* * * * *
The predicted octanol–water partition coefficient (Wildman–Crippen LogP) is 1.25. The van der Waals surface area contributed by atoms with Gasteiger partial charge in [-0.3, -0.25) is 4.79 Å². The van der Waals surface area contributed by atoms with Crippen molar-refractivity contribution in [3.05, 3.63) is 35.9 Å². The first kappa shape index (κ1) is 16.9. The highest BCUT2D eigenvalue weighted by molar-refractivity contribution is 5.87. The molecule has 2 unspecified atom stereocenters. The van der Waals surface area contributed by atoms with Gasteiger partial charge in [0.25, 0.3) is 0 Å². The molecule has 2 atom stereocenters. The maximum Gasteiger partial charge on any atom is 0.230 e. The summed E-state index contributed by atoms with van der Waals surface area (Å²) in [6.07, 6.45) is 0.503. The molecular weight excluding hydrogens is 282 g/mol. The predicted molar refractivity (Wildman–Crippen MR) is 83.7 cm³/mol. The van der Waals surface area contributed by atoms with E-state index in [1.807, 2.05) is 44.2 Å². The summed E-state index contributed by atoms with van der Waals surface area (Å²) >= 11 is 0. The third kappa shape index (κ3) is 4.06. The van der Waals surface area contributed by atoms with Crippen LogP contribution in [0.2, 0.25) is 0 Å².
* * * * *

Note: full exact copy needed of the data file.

The predicted octanol–water partition coefficient (Wildman–Crippen LogP) is 1.25. The van der Waals surface area contributed by atoms with Gasteiger partial charge in [-0.3, -0.25) is 4.79 Å². The van der Waals surface area contributed by atoms with Crippen molar-refractivity contribution in [3.05, 3.63) is 35.9 Å². The first kappa shape index (κ1) is 16.9. The highest BCUT2D eigenvalue weighted by molar-refractivity contribution is 5.87. The molecule has 2 unspecified atom stereocenters. The van der Waals surface area contributed by atoms with Gasteiger partial charge in [0.25, 0.3) is 0 Å². The molecule has 2 atom stereocenters. The maximum Gasteiger partial charge on any atom is 0.230 e. The summed E-state index contributed by atoms with van der Waals surface area (Å²) in [6.07, 6.45) is 0.503. The molecular weight excluding hydrogens is 282 g/mol. The predicted molar refractivity (Wildman–Crippen MR) is 83.7 cm³/mol. The van der Waals surface area contributed by atoms with E-state index in [1.807, 2.05) is 44.2 Å². The summed E-state index contributed by atoms with van der Waals surface area (Å²) >= 11 is 0. The third kappa shape index (κ3) is 4.06. The van der Waals surface area contributed by atoms with Crippen LogP contribution in [0.2, 0.25) is 0 Å².